On the other hand, some folks think that having their own booth carries a certain amount of obvious commitment which itself is a selling-point.

Quote
2. As a related question, what is the best way to promote my game on RPG.net and other gaming websites? Is it important that I get some web-press before GenCon, or does the order (con/web, web/con) not make a difference?


I'm not sure the order makes a whole lot of difference. I've seen it work both ways, and when it comes down to reality, one's own energy levels and enthusiasm about each mode of promotion seem to be the deciding factors. As far as the best way is concerned, check out some threads in this forum about that; I provided a bunch of links in a recent thread, in fact, so they should be easy to find.

Quote
3. While I am new to gaming conventions, I've attended and demo'd at a dozen or so computer conventions. Can anyone who has experienced both computer cons and game cons fill me in on the major differences from a booth/floor setup, demo style, and attendee mentality standpoint?


Anyone?

Quote
4. In general, for a rules-light RPG (figure maybe 80 pages) , how long should I plan for playtesting and printing? I'm planning on having an initial playtest draft ready for my group by mid-March, but I'll need other folks to test it as well before I can consider stamping it as "ready". Is this years con season too ambitious? If I miss the cons, does that mean waiting until next year to publish or is web-only promotion/sales viable?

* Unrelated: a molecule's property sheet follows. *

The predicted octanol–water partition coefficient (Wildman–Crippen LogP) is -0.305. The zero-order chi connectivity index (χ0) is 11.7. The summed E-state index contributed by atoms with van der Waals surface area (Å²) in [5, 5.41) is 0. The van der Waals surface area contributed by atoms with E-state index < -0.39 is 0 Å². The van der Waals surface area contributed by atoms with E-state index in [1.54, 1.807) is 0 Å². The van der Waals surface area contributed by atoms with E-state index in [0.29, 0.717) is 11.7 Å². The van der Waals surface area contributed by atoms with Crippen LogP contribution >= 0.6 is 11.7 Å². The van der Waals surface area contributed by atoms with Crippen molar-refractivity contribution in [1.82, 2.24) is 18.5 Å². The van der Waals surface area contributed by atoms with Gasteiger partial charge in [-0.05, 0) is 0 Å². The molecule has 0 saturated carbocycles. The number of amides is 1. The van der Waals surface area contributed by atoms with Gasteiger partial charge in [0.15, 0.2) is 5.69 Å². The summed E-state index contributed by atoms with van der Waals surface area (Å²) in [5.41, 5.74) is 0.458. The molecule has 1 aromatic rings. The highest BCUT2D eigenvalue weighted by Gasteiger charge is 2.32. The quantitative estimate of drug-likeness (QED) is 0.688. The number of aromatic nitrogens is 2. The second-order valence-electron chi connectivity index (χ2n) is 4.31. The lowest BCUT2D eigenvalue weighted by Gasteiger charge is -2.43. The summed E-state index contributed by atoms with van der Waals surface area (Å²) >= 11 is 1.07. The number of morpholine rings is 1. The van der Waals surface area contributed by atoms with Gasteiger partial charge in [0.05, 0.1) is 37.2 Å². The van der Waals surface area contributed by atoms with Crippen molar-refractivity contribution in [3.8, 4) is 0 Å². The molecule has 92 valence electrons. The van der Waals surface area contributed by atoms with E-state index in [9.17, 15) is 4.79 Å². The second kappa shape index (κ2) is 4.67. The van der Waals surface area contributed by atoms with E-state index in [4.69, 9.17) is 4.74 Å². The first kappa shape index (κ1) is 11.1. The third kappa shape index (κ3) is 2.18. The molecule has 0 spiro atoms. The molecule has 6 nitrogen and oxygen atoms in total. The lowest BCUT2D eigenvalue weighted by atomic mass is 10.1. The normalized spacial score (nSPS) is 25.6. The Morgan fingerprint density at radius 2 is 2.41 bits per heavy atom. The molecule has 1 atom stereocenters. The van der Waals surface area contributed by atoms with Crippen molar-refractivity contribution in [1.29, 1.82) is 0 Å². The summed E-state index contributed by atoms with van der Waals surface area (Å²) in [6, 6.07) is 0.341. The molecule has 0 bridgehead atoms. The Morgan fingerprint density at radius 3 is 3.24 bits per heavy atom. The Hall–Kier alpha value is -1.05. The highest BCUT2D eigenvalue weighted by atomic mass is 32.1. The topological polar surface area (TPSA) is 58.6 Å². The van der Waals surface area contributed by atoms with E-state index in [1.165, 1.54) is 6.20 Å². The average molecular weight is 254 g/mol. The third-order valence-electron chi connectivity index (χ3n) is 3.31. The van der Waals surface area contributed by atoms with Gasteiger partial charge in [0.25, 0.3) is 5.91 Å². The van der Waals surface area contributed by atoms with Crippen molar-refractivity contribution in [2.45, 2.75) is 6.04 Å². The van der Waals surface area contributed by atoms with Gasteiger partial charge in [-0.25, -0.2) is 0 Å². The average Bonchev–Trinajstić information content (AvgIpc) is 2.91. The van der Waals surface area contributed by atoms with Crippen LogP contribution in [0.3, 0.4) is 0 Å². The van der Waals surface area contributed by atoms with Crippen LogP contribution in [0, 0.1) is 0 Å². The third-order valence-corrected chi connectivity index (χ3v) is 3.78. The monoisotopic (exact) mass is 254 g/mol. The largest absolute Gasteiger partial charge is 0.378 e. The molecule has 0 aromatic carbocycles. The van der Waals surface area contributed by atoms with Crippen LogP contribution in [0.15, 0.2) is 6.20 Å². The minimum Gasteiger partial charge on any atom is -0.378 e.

I don't think either "rules-light" or (more accurately) a small-sized RPG implies less work for playtesting and printing. If anything, I think it requires more attention and care than a big ol' like-everyone-does 300 page game.

As far as planning for the upcoming con, I suggest that getting it as ready as you can for that purpose is possible. You can decide a month before GenCon whether you'll be selling a cool printed game or distributing free copies of ashcans (this is an important and useful concept) as promotion for the soon-to-arrive game. Either way is still good business.

Quote
5. Obviously, I'll want some means of selling my game over the internet in place before GenCon. What is involved in a PayPal/Forge Bookshelf system such as the one I used to purchase InSpectres? (Great game by the way, Jared. Great concept, great implementation, great presentation!)


Talk to Clinton about this. A lot of people seem to have questions about this recently, so maybe a new thread ought to get started.

Quote
6. Exluding travel to and from GenCon, how much should I budget for (con fees, hotel, meals, and other expenses (and what might those be))?


H'mm ... well, the con fee is about $60, depending on details. Hotel accomodations can be pricey, figure maybe $500 total although I assume you'll be splitting it with at least one other person. And they vary, too, so that's a very squishy round figure. Meals? Everyone always spends more than they expect on food - I like to think I don't spend more than $30 or so a day on it, but it's usually at least twice that and even more, especially if I treat a fellow designer or two once in a while. Other expenses? Well, games, of course. I always plan on at least $200 in purchases. And drinks, including soft drinks, beer, etc, at bars in the evenings and for gatherings at hotel rooms. All that adds up fast.

Best,
Ron
Logged
Steve Samson
Member

Posts: 28


« Reply #2 on: March 01, 2004, 10:55:28 PM »

Thanks for the info, Ron! It's very helpful. I'll look forward to being part of the Forge booth and seeing you and everyone else at GenCon! :)
Logged
Pages: [1]
Print
Jump to:  

Powered by MySQL Powered by PHP Powered by SMF 1.1.11 | SMF © 2006-2009, Simple Machines LLC
Oxygen design by Bloc
Valid XHTML 1.0! Valid CSS!